Think your industrial control system is safe? See how many times one test entity got hit and how fast it happened. Maybe you should rethink what you're doing.
Just how secure are US industrial control systems? It seems the answer is a resounding "Not very."
There are several reasons. Joe Weiss, an industrial control system expert, wrote in a recent Control Global blog post that the IT security industry attempts to provide industrial control security by modifying current products, giving rise to the notion that the industry has no concept of the technology it is attempting to secure. He stresses that, before IT vendors implement technology at the real-time control layer, they need to have substantial domain experience -- actual control system experience at the type of industrial facility or environment to which they are selling.
Security is different. It's not a matter of implementing systems that work fine in an office or corporate facility. If the same means are used to see if hardware is running appropriately, the result might be a total shutdown of a controller in an industrial control situation. If you are in charge of implementing such a system, choose someone who has hands-on experience within your industry first and is a technology guru as a close second.
In his research work for a recent Trend Micro whitepaper on critical infrastructure dangers, Kyle Wilhoit created a test connecting two dummy control systems and a real one to the Internet to see if they would be hacked and how long it would take. Want to guess? Eighteen hours.
Here's what was used:
- A honeypot architecture emulating several industrial control/SCADA devices that are consistently used
- A mix of high- and low-interaction devices that mimicked the setup of a water pressure station in a small town
- Honeypots with common vulnerabilities and misconfigurations
Over 28 days, the three devices were attacked 39 times. Thirty-five percent of the attacks came from China, and 19 percent came from the US. Twelve were unique targeted attacks, and 13 were repeat attacks by the same entities over multiple days.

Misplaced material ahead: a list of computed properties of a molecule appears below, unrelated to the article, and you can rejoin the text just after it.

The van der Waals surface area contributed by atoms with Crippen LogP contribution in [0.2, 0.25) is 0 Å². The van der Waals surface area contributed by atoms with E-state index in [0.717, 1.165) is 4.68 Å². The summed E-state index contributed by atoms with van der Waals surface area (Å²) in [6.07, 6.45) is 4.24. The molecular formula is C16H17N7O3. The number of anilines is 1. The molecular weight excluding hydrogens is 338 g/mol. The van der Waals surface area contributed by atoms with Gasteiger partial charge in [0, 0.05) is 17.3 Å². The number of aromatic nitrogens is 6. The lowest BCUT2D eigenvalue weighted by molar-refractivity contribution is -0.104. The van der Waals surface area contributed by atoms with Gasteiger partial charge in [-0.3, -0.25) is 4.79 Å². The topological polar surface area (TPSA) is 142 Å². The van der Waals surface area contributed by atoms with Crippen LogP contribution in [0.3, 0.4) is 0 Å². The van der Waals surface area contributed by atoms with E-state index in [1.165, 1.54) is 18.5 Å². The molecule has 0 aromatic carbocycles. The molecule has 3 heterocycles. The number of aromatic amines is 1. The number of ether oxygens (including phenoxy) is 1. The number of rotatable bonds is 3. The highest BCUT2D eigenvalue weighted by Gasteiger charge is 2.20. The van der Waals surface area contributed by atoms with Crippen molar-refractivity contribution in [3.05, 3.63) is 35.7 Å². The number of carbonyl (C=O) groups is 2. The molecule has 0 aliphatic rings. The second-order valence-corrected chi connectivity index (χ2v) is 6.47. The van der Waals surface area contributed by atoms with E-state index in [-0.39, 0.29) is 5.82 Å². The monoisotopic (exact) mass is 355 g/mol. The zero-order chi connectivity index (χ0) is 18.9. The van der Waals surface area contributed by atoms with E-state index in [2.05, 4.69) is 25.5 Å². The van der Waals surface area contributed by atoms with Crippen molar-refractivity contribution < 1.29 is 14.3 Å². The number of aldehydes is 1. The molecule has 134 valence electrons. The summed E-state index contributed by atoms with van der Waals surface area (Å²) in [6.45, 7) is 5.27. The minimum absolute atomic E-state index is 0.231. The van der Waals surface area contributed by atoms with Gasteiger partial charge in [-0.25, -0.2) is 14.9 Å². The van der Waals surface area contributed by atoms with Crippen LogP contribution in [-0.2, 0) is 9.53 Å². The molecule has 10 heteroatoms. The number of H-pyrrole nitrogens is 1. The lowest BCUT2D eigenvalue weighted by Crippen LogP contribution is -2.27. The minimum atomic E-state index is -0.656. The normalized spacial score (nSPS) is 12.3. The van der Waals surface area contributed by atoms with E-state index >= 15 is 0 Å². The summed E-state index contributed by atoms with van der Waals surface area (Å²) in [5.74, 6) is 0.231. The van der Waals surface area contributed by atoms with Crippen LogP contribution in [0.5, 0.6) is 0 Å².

The attacks resulted in modified settings to change water pressure and stop water flow. Some involved sending administrators emails with malicious software attachments that could take over a commonly used controller.
Some of these hackers were bent on specifically attacking and controlling the system, but several had no reason at all for attacking -- the "because it's there" mentality.
Siemens has announced that it will deliver managed services for defense-in-depth control security. Responding to the Stuxnet virus of a few years ago, Siemens has been innovative in the ICS security arena and was the first company to advise users to rely on air gaps. In this strategy, a secure network is physically isolated from insecure networks (again, those where IT reigns), such as the Internet or an insecure LAN. As a result, computers on either side of the gap cannot communicate with one another.
Now Siemens is taking its expertise to the street by creating a managed service with three layers of defense-in-depth support:
- Industrial security services
- Security management
- Products and systems
The service has not been rolled out yet, but it will cover assessment and analysis, implementation, operation, and management. Watching the offerings evolve will be interesting.
Who else is involved? The US Department of Homeland Security has a Control System Security Program with an Industrial Control Systems Joint Working Group to mitigate risk to the country's industrial control systems and to share information. This group concentrates not only on the obvious waterways and pipelines of the country, but also on private asset owners/operators of industrial control systems.
So far, there are six subgroups specifically addressing cybersecurity challenges within this large and complex community.
- International Subgroup: This group handles international collaboration and information sharing, incident response, and the challenges involved in sharing sensitive information between governments.
- R&D Subgroup: It identifies current and future needs, priorities, and desired areas of research.
- Roadmap to Secure Industrial Control Systems: This group maintains a Cross Sector Roadmap to address cyberrisk management within control system environments, and it coordinate the roadmap's use.
- Vendor Subgroup: Members of this group identify ways to improve information sharing.
- Workforce Development Subgroup: It identifies security curricula and recommends enhanced or new ones. It also evaluates certification programs and works to develop an outreach plan for the workforce.
- Standards Subgroup: This group identifies security standards, assesses and evaluates a relevant set of baseline control systems standard requirements, and updates and maintains a catalogue of timely and practical control systems cybersecurity requirements for use by standards development organizations.
I know that, in the interest of the security of your own system, you can't disclose much in the way of information, but please share what steps are necessary from a theoretical point of view, or your experiences in any manner you are free to do so. This is a really critical subject that should be front and center, not on page 30 with the obituaries.